Lehman stresses that if a teen does it again, parents must follow through. Lohman explains,"To put it another way, I think you should consider calling the police when you see a pattern of behavior that’s unsafe and threatening to others. Make it clear to your child that 'This is the consequence for abusive, destructive or criminal behavior.' And hopefully he will learn from that consequence and make a different choice next time."

In Lehman's eyes the decision is clear. He explains, "I think it’s very black and white. When you have a child who is willing to violate the rules of your household -- a child who’s willing to climb out the window and stay out all night, break his sister’s iPod, punch holes in the wall or push his father or mother or siblings -- you need to take very strong action. Believe me, you have a child who’s really in an awful lot of trouble as a person."

According to Lehman, it's imperative for parents to let a teen know what they're planning to do. When things are not going well, they can say, “The other night you pushed your mother. If that happens again, I’m calling the police.” He believes it's very important to have a plan in place.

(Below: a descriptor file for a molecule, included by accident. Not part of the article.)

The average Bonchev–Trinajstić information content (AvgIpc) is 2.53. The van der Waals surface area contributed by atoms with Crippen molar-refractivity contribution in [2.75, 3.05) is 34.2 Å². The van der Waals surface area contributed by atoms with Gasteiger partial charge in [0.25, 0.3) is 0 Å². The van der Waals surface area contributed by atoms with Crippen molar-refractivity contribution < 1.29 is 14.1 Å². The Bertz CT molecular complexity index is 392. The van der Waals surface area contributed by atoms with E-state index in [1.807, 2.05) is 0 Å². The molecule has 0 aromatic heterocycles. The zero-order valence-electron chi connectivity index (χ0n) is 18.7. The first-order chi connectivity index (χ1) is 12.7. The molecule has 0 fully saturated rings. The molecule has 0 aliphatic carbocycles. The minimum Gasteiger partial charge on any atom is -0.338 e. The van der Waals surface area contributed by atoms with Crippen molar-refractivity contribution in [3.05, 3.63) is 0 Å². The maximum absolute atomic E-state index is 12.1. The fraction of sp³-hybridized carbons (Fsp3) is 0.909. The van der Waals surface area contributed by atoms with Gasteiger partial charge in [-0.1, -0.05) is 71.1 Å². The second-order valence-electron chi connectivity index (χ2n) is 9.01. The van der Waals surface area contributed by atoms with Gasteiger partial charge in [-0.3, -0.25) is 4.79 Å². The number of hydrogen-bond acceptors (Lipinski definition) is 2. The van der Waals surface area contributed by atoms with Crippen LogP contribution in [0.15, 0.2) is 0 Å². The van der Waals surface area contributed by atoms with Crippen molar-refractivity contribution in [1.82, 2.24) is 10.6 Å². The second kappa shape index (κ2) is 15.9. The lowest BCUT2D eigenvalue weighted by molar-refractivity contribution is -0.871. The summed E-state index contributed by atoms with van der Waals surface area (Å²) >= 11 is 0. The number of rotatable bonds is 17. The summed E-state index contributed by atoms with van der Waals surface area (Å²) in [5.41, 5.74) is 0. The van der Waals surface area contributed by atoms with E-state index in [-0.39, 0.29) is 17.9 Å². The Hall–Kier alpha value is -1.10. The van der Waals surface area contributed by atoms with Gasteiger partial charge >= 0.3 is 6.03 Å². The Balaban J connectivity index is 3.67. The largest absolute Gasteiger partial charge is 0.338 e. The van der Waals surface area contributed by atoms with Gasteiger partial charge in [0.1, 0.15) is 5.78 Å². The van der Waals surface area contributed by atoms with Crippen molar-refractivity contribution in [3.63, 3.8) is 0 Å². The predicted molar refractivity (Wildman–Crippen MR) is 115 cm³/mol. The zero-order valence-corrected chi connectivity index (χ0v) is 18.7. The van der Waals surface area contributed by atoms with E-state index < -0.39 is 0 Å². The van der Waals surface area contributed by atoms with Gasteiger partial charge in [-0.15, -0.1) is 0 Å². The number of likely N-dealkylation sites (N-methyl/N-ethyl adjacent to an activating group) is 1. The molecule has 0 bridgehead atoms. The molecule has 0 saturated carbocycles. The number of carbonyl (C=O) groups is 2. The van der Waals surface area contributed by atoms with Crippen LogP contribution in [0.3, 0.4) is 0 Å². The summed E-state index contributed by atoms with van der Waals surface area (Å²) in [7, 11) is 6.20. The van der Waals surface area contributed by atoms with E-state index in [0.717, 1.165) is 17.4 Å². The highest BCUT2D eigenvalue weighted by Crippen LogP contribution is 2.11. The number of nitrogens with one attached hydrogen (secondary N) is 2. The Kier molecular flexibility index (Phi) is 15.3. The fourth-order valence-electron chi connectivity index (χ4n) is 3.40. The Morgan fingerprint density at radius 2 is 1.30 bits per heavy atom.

He contemplates the alternative, "Let’s say you don’t have a plan and you wind up hitting your child in self-defense. You’re the one who will be arrested and penalized. And not only may you wind up in jail, but the courts are going to blame you for all your kid’s previous problems."

Lehman discusses the consequences of not following a plan: "I think you should tell your child you’re planning to do this and I think you have to be very clear. But remember, if you tell him you’re planning to do it, you better well do it. If you don’t, then it’s just another joke; it’s just another bluff. And every time that you bluff your child, he will get more contemptuous of your authority -- that’s just human nature."

But, what if abusive, destructive or criminal behavior continues? Lehman believes the main thing that parents should want is for their child to be held accountable on another level. One way the courts do that is by putting a teen on probation. Having a probation officer adds another dimension of accountability.

Lehman says, "Now if your child punches a hole in the wall, not only do you tell him to stop, but you call his probation officer. When your teen meets with him, the probation officer says, 'Your mom told me you punched a hole in the wall. I thought we said you were going to work on that. I thought you promised me you weren’t going to do that anymore.'" People should think of the probation officer as another level of authority.